This morning on Fox & Friends, I talked about Team Obama’s rudderless response to last week’s presidential debate disaster, as well as what it means for the state of the race given some of the latest polling.
The Obama campaign has gone through its own version of seven stages of grief since Wednesday night. First it was Juan Williams denying Obama did a poor job, then they blamed everything from the altitude to Jim Lehrer to John Kerry, and now they’ve settled on calling Mitt Romney a liar.
Senior Obama advisers Robert Gibbs and David Axelrod took to the Sunday shows to repeat the campaign’s disingenuous – not to mention thoroughly debunked – claims about Mitt Romney’s plans. How do we know the claims are false? Just ask Obama Deputy Campaign Manager Stephanie Cutter, whose talking points couldn’t hold up to a CNN fact check.
It’s not hard to understand why the Obama campaign is throwing the kitchen sink at Romney; the post-debate Gallup poll shows 6-point drop in the President’s approval rating and has him falling below the 50 percent benchmark, from 54 to 48 percent.
Now new polling out today is the strongest indicator yet of just how big an impact the debate had on the state of the race; Gallup now has Romney puling even with Obama among registered voters nationwide.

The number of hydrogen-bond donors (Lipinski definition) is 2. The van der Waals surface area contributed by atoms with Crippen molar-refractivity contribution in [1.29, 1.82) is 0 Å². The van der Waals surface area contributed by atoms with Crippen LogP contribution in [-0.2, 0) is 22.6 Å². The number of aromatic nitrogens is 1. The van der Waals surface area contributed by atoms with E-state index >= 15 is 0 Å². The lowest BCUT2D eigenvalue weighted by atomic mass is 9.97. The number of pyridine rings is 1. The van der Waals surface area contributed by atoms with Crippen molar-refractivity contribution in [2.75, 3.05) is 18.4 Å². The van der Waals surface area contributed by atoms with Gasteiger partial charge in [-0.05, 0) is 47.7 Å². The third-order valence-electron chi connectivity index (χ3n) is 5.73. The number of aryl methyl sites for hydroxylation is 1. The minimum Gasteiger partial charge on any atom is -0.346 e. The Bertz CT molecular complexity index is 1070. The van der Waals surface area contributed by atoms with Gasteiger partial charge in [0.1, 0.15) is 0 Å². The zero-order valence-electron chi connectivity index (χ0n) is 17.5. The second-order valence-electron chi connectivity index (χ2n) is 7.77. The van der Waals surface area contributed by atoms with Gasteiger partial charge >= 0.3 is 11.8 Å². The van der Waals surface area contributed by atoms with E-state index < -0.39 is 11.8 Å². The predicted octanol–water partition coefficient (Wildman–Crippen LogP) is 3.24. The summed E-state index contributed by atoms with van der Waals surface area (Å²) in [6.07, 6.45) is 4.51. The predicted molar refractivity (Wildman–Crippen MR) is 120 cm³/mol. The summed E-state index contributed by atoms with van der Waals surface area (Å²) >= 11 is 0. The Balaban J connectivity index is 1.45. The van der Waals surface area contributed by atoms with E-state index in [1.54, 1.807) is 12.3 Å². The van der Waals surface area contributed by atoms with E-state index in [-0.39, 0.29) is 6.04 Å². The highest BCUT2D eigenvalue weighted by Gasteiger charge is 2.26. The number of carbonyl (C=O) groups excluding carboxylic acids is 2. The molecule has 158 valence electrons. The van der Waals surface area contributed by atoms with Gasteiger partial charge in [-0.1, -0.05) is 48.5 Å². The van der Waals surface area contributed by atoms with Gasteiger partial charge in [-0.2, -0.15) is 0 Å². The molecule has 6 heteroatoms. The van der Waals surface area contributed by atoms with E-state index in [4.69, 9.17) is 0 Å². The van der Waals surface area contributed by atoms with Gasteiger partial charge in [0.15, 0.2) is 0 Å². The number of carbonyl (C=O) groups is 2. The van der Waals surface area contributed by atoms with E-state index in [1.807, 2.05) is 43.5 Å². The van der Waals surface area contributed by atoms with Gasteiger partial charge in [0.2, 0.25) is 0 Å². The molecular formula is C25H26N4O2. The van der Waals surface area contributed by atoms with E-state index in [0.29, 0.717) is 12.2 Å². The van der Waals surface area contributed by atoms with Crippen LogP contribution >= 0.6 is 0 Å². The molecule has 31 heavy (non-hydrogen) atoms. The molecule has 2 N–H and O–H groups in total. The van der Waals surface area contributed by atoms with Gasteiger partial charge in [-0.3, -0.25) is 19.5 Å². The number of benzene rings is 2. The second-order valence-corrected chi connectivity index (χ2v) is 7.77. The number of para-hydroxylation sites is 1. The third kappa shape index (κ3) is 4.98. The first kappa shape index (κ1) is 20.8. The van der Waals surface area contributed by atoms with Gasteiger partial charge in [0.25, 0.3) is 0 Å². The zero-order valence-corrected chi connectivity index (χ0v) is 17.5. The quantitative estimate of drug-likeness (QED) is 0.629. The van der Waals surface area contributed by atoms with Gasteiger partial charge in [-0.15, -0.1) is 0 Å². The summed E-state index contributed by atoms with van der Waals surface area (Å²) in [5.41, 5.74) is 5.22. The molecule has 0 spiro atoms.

The entire performance from Team Obama over the past five days is indicative of a campaign with nothing to say, just like their candidate had nothing to say to the American people on Wednesday.
You’d think President Obama would be desperate to move ‘Forward’ after a disastrous debate. The fact that his campaign would rather spend five days re-hashing a bad debate performance than addressing substantive issues is proof positive that he can’t run on his record or his ideas.
On the other hand, the 67 million Americans watching the debate saw that Mitt Romney offered a substantive vision for solving our economic crisis, and a plan for cutting taxes for middle-class families and creating millions of new jobs. In the days since, Governor Romney has been quick to move forward with a positive message, fresh ideas, and has a major foreign policy speech scheduled for later today.
The difference in the two approaches on the stage Wednesday night has only been emphasized in the days since, and polls show that voters are taking note.